A new report from the Macdonald-Laurier Institute and the Conference of Defence Associations Institute finds that the government’s new Defence Procurement Strategy on its own won’t fix “record” delays in acquiring needed military equipment.
OTTAWA, Jan. 14, 2015 – The Macdonald-Laurier Institute and the Conference of Defence Associations Institute are pleased to present a new research paper titled: “Putting the ‘Armed’ Back Into The Canadian Armed Forces: Improving Defence Procurement in Canada” by David Perry, Senior Security and Defence Analyst with the CDA Institute.
The paper is available at the following link.
In February 2014, the Government of Canada announced a Defence Procurement Strategy (DPS) designed to reform the way Canada acquires military equipment. The Canadian system has been uniquely problematic in the past and is likely to remain so, with the length of time to acquire military equipment now at “record levels”. Although the DPS is a commendable initiative, it will not fix the current problems on its own.
Perry finds that DND faces an unprecedented difficulty in spending the money allotted for acquisitions; projects are cut down or cancelled due to delays and lost purchasing power; and current capacity and resources cannot meet increasing demands. Overall, a large disconnect exists between desired capabilities and the government’s financial commitment. “Our acquisition system simply isn’t robust enough to succeed. Until a new defence policy is articulated, purchases prioritized, and adequate resources applied, the military will keep losing capability”.
In an effort to highlight and address these vital issues, the CDA Institute, Canada’s prominent voice on security and defence issues, and the Macdonald-Laurier Institute, the leading federal policy think tanks in Ottawa, have joined forces to issue this new report that analyses the country’s broken procurement system and makes recommendations for reaching the goal of getting the right equipment in the hands of our fighting forces at the right time. An opportunity exists right now to build on the strengths of the DPS and restore trust in the system. If these problems are not addressed, the reforms will fall short of expectations.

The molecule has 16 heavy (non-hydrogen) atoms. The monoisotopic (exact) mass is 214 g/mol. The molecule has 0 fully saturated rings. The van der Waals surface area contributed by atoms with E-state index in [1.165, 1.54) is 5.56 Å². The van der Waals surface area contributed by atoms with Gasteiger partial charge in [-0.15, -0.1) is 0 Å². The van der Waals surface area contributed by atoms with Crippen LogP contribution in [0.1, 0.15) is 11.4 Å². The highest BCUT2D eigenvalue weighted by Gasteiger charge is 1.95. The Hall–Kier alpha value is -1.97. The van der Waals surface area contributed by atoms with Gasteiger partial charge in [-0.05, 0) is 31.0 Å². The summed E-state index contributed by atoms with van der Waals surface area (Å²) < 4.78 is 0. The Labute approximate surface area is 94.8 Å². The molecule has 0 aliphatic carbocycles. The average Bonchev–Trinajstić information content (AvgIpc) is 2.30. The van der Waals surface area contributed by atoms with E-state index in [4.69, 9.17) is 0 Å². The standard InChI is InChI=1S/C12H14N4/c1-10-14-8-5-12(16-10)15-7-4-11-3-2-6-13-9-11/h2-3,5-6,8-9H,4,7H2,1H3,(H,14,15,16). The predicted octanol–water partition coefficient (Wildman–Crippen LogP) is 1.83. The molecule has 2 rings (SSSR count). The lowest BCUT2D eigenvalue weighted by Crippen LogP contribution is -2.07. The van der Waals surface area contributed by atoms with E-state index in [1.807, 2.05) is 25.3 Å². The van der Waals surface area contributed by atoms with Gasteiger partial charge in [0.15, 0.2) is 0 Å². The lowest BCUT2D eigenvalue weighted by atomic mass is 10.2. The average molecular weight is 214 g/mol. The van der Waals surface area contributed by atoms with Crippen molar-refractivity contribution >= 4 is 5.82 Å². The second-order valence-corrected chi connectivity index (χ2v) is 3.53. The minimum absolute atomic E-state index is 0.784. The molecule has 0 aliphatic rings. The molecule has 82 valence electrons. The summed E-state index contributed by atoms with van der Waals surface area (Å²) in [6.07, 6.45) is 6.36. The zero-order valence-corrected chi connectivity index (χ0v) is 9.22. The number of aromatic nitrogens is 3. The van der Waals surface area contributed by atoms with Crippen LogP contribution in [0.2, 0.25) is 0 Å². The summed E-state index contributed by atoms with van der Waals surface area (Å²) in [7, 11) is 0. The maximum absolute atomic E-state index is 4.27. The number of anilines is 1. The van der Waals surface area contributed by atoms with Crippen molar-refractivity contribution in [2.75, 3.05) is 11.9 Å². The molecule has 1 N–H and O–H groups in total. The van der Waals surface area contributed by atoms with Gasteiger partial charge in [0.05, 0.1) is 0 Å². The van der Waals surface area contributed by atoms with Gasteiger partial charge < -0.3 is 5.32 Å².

Highlights from Mr. Perry’s paper:
- Since 2007/2008, an average of 23 percent of the available Vote 5 money supplied by Parliament, a combined $7.2 billion, was not spent as intended.
- Budget cuts starting in 1989 led to a decade of limited defence acquisitions. As a result, there is too little experience and training and insufficient staff in the acquisition workforce
- The Canada First Defence Strategy (CFDS) promised the largest recapitalization program since the Korean War, but this recapitalization is severely delayed, eroding the buying power of DND’s capital program
- The CFDS is “neither affordable nor viable in today’s fiscal reality”, and a lack of strategic priorities has made resolving the gap between funding and capabilities more difficult
- DND’s program exceeds the financial and human resources to implement it; resolving the mismatch between funding and capabilities must be the key focus of the renewed CFDS
- “All trust and faith between players in the system has been lost;” restoring trust in the procurement system will require a track record of success.
About the author: David Perry is the Senior Security and Defence Analyst of the Conference of Defence Associations Institute, and a doctoral candidate in political science at Carleton University where he studies defence privatization. Dave is a frequent media commentator on national defence and security issues and has testified before the House of Commons Standing Committee on National Defence.
About the Macdonald-Laurier Institute: The Macdonald-Laurier Institute is the only non-partisan, independent national public policy think tank in Ottawa focusing on the full range of issues that fall under the jurisdiction of the federal government.
About the CDA Institute: The CDA Institute was created in 1987, with charitable status, to provide research support to the CDA and to promote informed public debate on national security and defence issues and the vital role played by the Canadian Armed Forces in our society. Its varied research activities, events and publications – including the Vimy Papers – are disseminated amongst various audiences: Canadian and International public, media, policymakers, the military, the diplomatic corps, business community, and academia.
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